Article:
But now the real challenge (and cost) would begin...exterior flood lights
My house sits on a sloping ~40° grade, which makes the back of my house nearly 2.5x the height of the front. Nowhere is this more pronounced than the back corner, where you guessed it, a dual flood light fixture is mounted.
I have three fears – heights, zombies and spiders. Lord help me if I’m ever on a roof with an undead spider. So I’m never too keen on replacing these bulbs as
I’ll often have to overcome at least two of these fears - obviously heights and zombies
So it’s always been important that they last as long as possible. This is where a bit of research was involved which ultimately led me to the CREE LED.
CREE is the Aston Martin of the LED world
They have a plethora of patents for concentrating lumen density, extending the life of an LED bulb and some other tertiary benefits. For my application, that meant weather ‘proof’ and shatter ‘proof’.
But such benefits come at a price and the eight bulbs I would need to complete my LED transformation came in at just over $100. But that’s a small price to pay if I never had to change these bulbs again. Not to mention (ok I’m mentioning it) that my old 120 watt incandescent flood lights were getting an upgrade to a 150 watt equivalent while only using 19 watts of power!
Now we’ll take a brief, albeit relevant, segue into retail merchandising
Most brick and mortar retailers will have floor plans, schematics or displays issued by their corporate office and are dependent on in-store personnel to execute the floor plan with their quantity on hand (current stock).
It is literally just plug and play, put this item here in this quantity. The only part that requires any cognitive ability is when the quantity on hand doesn’t match or a particular store isn’t allocated any of product A because of demographics, volume, store size or type (freestanding vs mall). Then in-store personnel must ‘flex and fill’ merchandise.
That background information was relevant to talk about add-on items. These again are set by the corporate office and can be as simple as a clipper strip hanging from a shelf or a bulk stack on the floor in front of a relevant selection of products. A common add on item will be batteries in front of flashlights, chip clips in front of chips, etc.
At the “Hom De Pot” I was shopping in, they had a bulk stack of light bulb changing poles for acrophobic homeowners such as myself, in the same aisle with the light bulbs. Good looking out!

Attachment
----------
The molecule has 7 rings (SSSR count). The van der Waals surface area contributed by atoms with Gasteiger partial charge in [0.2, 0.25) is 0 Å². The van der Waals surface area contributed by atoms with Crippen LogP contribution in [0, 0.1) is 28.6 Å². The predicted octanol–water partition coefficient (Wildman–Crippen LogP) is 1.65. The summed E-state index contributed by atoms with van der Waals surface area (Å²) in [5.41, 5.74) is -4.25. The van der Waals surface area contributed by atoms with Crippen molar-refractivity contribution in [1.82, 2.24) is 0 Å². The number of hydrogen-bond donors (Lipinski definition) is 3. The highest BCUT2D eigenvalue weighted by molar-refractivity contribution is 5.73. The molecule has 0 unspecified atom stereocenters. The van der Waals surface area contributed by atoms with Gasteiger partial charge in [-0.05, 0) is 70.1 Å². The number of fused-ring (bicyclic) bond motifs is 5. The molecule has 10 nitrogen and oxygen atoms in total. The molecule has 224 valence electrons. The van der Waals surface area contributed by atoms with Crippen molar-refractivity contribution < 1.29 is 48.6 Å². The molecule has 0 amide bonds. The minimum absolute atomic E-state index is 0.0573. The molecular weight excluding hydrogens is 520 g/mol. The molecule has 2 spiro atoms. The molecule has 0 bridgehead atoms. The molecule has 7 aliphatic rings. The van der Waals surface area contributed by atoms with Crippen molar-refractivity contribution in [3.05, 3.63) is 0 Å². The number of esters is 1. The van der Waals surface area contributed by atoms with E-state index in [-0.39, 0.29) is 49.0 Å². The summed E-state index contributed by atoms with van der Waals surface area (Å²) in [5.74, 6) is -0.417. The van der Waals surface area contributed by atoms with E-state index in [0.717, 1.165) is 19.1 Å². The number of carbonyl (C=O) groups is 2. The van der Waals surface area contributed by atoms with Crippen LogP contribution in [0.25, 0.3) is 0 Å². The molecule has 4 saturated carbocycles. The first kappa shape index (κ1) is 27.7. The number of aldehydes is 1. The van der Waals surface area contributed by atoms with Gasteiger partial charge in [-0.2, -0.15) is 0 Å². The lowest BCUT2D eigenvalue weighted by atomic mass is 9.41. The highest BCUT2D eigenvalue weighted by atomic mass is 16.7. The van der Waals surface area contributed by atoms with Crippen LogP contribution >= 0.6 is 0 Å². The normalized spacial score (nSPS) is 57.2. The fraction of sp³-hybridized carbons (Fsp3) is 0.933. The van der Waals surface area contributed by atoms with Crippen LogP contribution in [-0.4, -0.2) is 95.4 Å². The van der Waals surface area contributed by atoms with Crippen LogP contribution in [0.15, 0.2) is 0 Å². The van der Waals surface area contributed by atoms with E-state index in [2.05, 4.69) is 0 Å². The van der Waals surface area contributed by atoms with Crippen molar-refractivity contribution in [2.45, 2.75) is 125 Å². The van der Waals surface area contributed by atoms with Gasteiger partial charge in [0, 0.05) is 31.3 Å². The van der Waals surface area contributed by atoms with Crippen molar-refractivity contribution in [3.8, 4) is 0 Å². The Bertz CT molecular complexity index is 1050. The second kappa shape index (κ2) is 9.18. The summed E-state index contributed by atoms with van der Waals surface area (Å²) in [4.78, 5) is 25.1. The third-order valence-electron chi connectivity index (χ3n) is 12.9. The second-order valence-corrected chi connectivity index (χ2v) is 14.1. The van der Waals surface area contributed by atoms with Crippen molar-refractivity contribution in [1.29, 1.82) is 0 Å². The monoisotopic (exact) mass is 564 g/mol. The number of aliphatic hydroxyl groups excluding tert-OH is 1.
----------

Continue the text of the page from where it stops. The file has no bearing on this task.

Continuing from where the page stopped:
Being the cynic that I am, I immediately questioned the efficacy of such an item and I looked for, get this, reviews!
I really enjoyed the authenticity of this review and it gave me the information needed to feel confident in purchasing the item.
Now armed with what certainly has to be the biggest advancement in ‘technology’ since the transistor radio.
I was more eager than ever to complete my LED transition.
The light bulb changing pole kit (there’s got to be a better name for this thing) comes with a number of attachments. I was confident the suction cup would be the way to go but couldn’t seem to find the right amount of moisture to apply to the suction cup so it would adhere securely to the bulb without slipping when loosening or tightening a bulb.
I ended up just using the suction cup for one light bulb that I could have easily reached with a step ladder. Now that I had ‘proof of concept’ for my application and not some staged, edited or otherwise manipulated by magic, YouTube video (I’m cynical, remember?)
it was time to conquer l'ampoule effrayante, that’s French for...‘the scary light bulb'
The bulb changing kit (as it’s called by the manufacturer; meh…) adds 11 feet to your reach which when combined with my ~9 feet of height and reach allowed me to graze the bottom of the flood light fixture. I’d need a ladder but I wouldn’t have to scale 20 feet in the air – that’s a win in my book.
Due to the grade of my yard, we had to position the ladder at such an unconventional angle that it required two other family members to ‘anchor it’ while I stood on the third rung and canted my body into the most awkward side plank you’ve ever seen.
So three people to change a light bulb. I regret nothing
Long story short (not), the EZ Light Bulb Changer (now we’re getting somewhere) works, with a learning curve. It is a metal pole so don’t be an idiot since you are technically working with electricity. Is it necessary to turn off your flood lights at the breaker? Probably not. But should you do it with the light switch flipped on? I wouldn’t recommend it.
My total cost for the LED transition was $227 including the Super Awesome Light Bulb Changing Pole (I’d buy that even if I didn’t have electricity). I can run every light in my house now using approximately 532 watts of power.
The equivalent of 5 of my old flood lights
I’m not saying for sure that I fixed global warming but I’m not not saying that either. You’re welcome earth.